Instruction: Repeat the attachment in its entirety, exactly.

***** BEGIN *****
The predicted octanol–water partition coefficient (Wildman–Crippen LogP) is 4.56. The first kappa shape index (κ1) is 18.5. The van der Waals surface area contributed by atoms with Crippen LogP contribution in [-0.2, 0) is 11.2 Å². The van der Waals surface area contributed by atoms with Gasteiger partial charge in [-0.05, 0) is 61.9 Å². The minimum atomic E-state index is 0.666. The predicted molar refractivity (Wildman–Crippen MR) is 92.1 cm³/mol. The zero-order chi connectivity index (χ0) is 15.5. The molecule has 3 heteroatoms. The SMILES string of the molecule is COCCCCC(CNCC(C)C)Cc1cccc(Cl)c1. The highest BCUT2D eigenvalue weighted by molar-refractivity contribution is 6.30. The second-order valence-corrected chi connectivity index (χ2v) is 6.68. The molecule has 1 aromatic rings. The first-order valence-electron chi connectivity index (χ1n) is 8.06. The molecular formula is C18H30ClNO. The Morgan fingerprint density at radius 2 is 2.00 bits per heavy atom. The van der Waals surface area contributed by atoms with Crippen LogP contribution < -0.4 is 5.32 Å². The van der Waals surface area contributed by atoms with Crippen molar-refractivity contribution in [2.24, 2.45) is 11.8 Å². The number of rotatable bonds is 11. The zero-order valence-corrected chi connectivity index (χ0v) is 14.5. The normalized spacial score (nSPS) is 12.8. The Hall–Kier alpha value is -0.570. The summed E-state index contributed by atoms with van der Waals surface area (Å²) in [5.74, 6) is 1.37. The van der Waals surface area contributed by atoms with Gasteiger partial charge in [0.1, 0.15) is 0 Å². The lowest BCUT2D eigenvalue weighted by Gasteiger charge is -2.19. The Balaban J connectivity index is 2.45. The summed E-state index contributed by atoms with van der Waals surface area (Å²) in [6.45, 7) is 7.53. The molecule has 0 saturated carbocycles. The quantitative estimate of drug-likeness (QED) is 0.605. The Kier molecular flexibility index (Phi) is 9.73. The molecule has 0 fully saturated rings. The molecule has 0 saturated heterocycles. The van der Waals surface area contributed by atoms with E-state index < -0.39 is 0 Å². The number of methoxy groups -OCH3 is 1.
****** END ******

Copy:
The predicted octanol–water partition coefficient (Wildman–Crippen LogP) is 4.56. The first kappa shape index (κ1) is 18.5. The van der Waals surface area contributed by atoms with Crippen LogP contribution in [-0.2, 0) is 11.2 Å². The van der Waals surface area contributed by atoms with Gasteiger partial charge in [-0.05, 0) is 61.9 Å². The minimum atomic E-state index is 0.666. The predicted molar refractivity (Wildman–Crippen MR) is 92.1 cm³/mol. The zero-order chi connectivity index (χ0) is 15.5. The molecule has 3 heteroatoms. The SMILES string of the molecule is COCCCCC(CNCC(C)C)Cc1cccc(Cl)c1. The highest BCUT2D eigenvalue weighted by molar-refractivity contribution is 6.30. The second-order valence-corrected chi connectivity index (χ2v) is 6.68. The molecule has 1 aromatic rings. The first-order valence-electron chi connectivity index (χ1n) is 8.06. The molecular formula is C18H30ClNO. The Morgan fingerprint density at radius 2 is 2.00 bits per heavy atom. The van der Waals surface area contributed by atoms with Crippen LogP contribution < -0.4 is 5.32 Å². The van der Waals surface area contributed by atoms with Crippen molar-refractivity contribution in [2.24, 2.45) is 11.8 Å². The number of rotatable bonds is 11. The zero-order valence-corrected chi connectivity index (χ0v) is 14.5. The normalized spacial score (nSPS) is 12.8. The Hall–Kier alpha value is -0.570. The summed E-state index contributed by atoms with van der Waals surface area (Å²) in [5.74, 6) is 1.37. The van der Waals surface area contributed by atoms with Gasteiger partial charge in [0.1, 0.15) is 0 Å². The lowest BCUT2D eigenvalue weighted by Gasteiger charge is -2.19. The Balaban J connectivity index is 2.45. The summed E-state index contributed by atoms with van der Waals surface area (Å²) in [6.45, 7) is 7.53. The molecule has 0 saturated carbocycles. The quantitative estimate of drug-likeness (QED) is 0.605. The Kier molecular flexibility index (Phi) is 9.73. The molecule has 0 fully saturated rings. The molecule has 0 saturated heterocycles. The van der Waals surface area contributed by atoms with E-state index < -0.39 is 0 Å². The number of methoxy groups -OCH3 is 1.